Another Look at Bluesky

May 10, 2024

As I’ve been posting for Weblog Posting Month, I’ve been pushing out everything to Mastodon, Bluesky, and Threads. Not that I ever stopped thinking about the new world of short-form social media services, but it’s been on my mind more because of this. There are a few folks I’d like to keep up with who are only on Bluesky and Threads, but my social media time is about 90% Mastodon. It was great following the conversation for the latest Apple event on Mastodon, for example, as it’s where most of the Apple nerds have migrated.

When posting on the other sites, I do scroll around a bit. I still have no idea what the heck is up with Threads. I hate how it defaults to showing me random posts from strangers, and it still bothers me how many people have jumped to yet another Meta product. I’m glad at least that they’ve opened up federation with ActivityPub, though. Hopefully I can follow more people that way from my favourite Mastodon app in the future.

When I scroll around Bluesky, it’s definitely much better than Threads. At the very least things show up in a sane order. I’m also not seeing completely random posts. I’ve written before about my frustrations with the service, but at least there seems to be an organic community there. Threads has what seems like a plastic, try-hard influencer veneer, but I don’t get that from Bluesky.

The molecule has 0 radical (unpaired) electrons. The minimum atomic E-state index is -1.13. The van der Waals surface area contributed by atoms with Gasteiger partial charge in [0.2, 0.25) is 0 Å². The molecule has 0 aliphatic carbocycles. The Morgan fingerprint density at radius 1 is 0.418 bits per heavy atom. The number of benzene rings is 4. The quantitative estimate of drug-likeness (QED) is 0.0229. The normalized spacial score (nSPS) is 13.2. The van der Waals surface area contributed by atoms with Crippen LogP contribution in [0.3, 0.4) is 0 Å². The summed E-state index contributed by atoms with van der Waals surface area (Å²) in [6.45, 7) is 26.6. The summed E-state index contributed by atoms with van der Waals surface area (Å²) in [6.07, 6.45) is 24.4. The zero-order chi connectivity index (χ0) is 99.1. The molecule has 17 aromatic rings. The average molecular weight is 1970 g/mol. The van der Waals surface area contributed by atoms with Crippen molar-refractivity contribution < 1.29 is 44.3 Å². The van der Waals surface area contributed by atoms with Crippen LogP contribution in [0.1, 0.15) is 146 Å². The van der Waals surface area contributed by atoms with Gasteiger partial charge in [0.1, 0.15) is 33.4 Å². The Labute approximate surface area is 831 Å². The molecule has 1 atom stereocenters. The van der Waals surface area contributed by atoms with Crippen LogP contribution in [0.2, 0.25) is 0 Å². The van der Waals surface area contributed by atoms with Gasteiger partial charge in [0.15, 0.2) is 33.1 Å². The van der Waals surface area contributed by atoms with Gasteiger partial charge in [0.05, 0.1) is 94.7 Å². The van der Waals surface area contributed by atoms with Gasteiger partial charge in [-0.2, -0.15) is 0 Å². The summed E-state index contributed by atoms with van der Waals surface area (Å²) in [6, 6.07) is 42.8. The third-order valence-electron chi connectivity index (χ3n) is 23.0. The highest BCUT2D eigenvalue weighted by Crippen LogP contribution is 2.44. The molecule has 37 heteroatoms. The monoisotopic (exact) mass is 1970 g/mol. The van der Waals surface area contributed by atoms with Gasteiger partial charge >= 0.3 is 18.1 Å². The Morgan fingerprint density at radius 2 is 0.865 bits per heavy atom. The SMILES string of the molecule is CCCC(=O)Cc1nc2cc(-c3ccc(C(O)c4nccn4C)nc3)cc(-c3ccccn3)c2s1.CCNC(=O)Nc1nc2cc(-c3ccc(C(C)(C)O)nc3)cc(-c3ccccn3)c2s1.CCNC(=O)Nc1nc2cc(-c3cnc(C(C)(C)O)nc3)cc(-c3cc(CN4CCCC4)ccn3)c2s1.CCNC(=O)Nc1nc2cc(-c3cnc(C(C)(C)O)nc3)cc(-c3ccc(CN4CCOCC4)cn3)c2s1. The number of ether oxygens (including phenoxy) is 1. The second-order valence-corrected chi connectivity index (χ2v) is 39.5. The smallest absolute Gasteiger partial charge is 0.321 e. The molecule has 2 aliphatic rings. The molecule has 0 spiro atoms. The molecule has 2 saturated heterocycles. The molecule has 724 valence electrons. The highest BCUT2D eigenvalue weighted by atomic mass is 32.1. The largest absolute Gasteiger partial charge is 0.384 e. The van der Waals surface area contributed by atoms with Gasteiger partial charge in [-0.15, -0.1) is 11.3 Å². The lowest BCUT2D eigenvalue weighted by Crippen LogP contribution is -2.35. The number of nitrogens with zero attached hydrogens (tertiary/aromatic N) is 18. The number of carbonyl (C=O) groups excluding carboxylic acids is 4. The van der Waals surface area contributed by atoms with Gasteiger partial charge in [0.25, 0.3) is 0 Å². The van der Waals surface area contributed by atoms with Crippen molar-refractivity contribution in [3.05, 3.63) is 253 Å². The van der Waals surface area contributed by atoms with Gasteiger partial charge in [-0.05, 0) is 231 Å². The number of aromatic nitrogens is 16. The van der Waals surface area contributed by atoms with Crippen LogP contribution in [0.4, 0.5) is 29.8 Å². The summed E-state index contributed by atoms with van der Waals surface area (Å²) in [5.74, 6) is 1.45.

A primary issue I had with Bluesky is that Jack Dorsey was on the board. Turns out that’s no longer an issue! Of course, on his way out he had some deeply weird things to say about the service. If Dorsey is leaving because Bluesky has reasonable moderation policies, that’s one of the best recommendations for the service I’ve ever heard. I’m sure he’ll be happier in the comments section of Elon Musk’s website, whatever it’s called. Good riddance.

There were two other issues I had with the service. First, it’s really technically complex, and because of this I don’t think it’ll ever be actually decentralized. Just about no one cares about this, but I think it’ll become troublesome once the company needs to make money. Second, all content posted to Bluesky is completely public, and the way the system architecture will make this tricky to change.

Strangely, I’ve started coming around on this second point. Before everything with Twitter, it was the best source of data on people’s behaviour and opinions. I used to have access to large amounts of Twitter data through Gnip and then some other sources my previous workplace partnered with. Getting this data cost a lot. Like, a lot, a lot. Bluesky’s data is all completely open to be mined and analyzed, for better or worse. If Bluesky continues to grow, it would be an even better resource for this data as it wouldn’t require insane monthly fees.

I don’t think I’m going to switch from Mastodon any time soon, but I will be keeping up more with Bluesky going forward. I’m also really looking forward to Project Tapestry from The Iconfactory. It will hopefully make it easier to interact with everything in one place.